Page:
I'm not sure whether springs become softer when they sag, or simply lose ride height. Either way, rocklaurence makes an excellent point:

Quote:
Originally Posted by rocklaurence
My guess is that your bottoming out on the bumps due to sagging springs. With good springs you should have 3-4" of space between the axle tube and the bump. If your at 2<" it'll transfer all that energy into the frame.
This is really important. The cushiest springs and shock absorbers in the world will ride like hell if the axles are bouncing off the frame every time you hit a pebble. Did you get a chance to measure that distance between the tops of the axle tubes and the bottoms of their respective bumpstops? It's worth a look so that you can better understand what your problems really are before you start changing things.


Quote:
Originally Posted by Brynjminjones
I'm sure the rear are shot too. This is how much it sags towing a ~1000lb trailer...
Unless you have the car loaded up with a whole lot of heavy cargo, or the trailer tongue weight is far in excess of 150 lb (typical tongue weight for a 1000-lb trailer), it should not be sitting that low in the back.


Quote:
Originally Posted by Brynjminjones
There's a local shop with a great reputation that should be able to build some for me, but I don't know what specs to give them.

I've also found some Crown springs in the country for a good price. Are stock replacement Crown springs any good?
For my money, I'd take the Jeep to the local spring shop and let them look it over in person. I'd bet that they can get all the information they need just by looking at your springs. Odds are good a trained, experienced eye will see right away where the leaves have changed shape and what sort of arch they originally had.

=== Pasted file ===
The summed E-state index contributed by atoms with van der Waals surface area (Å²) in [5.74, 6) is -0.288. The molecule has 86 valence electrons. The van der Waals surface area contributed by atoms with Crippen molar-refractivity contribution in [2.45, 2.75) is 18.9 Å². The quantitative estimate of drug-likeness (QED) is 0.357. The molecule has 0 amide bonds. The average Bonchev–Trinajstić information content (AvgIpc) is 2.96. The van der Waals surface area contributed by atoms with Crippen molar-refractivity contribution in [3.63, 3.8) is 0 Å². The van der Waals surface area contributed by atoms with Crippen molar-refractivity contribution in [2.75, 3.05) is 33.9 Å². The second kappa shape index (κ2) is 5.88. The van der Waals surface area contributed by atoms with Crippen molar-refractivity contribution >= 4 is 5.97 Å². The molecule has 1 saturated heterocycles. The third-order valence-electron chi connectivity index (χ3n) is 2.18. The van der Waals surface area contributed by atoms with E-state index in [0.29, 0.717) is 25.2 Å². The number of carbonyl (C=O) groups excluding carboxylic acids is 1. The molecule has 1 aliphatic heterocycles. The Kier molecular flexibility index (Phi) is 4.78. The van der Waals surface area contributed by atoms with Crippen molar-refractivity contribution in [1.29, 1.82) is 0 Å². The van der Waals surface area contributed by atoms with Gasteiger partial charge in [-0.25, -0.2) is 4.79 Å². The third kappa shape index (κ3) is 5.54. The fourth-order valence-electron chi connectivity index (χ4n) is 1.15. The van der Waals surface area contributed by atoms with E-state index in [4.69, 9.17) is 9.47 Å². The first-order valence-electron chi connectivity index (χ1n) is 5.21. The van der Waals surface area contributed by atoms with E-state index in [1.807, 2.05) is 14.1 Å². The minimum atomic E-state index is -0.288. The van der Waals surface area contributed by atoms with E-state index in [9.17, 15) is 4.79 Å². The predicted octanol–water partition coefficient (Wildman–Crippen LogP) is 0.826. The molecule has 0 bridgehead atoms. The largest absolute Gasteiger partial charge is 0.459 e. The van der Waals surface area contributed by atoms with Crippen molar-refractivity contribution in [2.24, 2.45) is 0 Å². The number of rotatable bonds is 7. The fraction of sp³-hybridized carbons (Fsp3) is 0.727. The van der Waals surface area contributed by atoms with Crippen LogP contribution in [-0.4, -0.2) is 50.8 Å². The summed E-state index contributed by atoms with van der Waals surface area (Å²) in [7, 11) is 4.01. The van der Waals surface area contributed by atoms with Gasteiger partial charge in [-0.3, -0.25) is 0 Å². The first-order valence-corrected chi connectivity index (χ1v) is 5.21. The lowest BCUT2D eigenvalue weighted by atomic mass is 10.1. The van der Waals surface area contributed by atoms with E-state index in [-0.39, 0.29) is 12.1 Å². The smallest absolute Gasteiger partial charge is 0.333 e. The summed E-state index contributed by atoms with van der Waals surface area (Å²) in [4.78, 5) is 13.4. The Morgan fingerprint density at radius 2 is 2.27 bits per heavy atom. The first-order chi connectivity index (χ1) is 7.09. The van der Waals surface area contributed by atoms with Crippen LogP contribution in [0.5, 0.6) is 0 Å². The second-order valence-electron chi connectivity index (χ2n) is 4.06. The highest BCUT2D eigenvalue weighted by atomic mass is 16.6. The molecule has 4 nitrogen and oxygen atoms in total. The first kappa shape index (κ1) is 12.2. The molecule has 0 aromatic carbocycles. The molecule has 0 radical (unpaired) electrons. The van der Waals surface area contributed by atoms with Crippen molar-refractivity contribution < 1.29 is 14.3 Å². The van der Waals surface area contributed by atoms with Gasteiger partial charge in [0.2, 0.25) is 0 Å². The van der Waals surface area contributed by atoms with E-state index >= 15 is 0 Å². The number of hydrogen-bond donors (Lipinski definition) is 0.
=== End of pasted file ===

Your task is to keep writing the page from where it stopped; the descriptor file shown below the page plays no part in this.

Besides that, if you do have a problem with local work, you can walk in and make yourself a pest until you reach a resolution. It would be a lot harder to do that if you aren't happy with the Crown springs, especially if any time has passed. You can do a quick search here to learn of Crown's reputation. It ain't universally positive.


Quote:
Originally Posted by Brynjminjones
Are these Monroe Gas-Magnums known to be firm shocks, and would changing them likely sort my problem?
Ride quality is subjective, and shocks are only one part of the system, but Monroe's shocks seem to have a general reputation for being softer than comparable products from other manufacturers. That said, anything labeled "heavy duty" may be stiffer than you want if ride quality is a priority. I put Gabriel Max Control shocks on my J20 and wish I'd gone with something less robust. Even for a pickup configured for fairly heavy loads, it's extremely harsh unless very heavily loaded (e.g. a thousand pounds or more).


Quote:
Originally Posted by Brynjminjones
I took it down some dirt roads to test and it actually rides pretty nicely on the bigger bumps, it's just smaller imperfections on the road where it seems unnecessarily harsh.
That does seem to point toward shock absorber damping that allows the suspension to respond to bigger/harsher impacts, but not smaller ones. At the risk of oversimplifying a fairly sophisticated science, your shocks probably have more damping than is appropriate for your vehicle and its usage.

Sorry, but it sounds like you're probably in need of new springs to correct the sag and restore full suspension travel as well as more appropriate shocks to get the ride comfort back.
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  #30  
Old 05-30-2020, 10:57 AM
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Brynjminjones Brynjminjones is offline
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DarkMonohue, thank you for that incredibly helpful answer!

I will read through and answer properly when I've got a bit more time this next couple of days
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  #31  
Old 05-30-2020, 08:49 PM
Theodore Theodore is offline
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Hey, Brynjminjones, now that you are in the market for springs & shocks, I would recommend US-made Dayton springs from SDTruckSprings; just make sure you specify Dayton US-made. I got 97-400 & 97-485 from there, and 58567 Monroe Load-leveler shocks elsewhere. Our Wagoneer started out with a 3-in lift and terrible ride; I swapped springs and shocks last summer to bring it back to stock.

Can read about the tale here: https://www.fsjnetwork.com/forum/vie...hp?f=7&t=17603.

It took a while to work thru it, but we are happy with where we ended up.
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  #32  
Old 05-31-2020, 08:49 AM
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Kaiserjeeps Kaiserjeeps is offline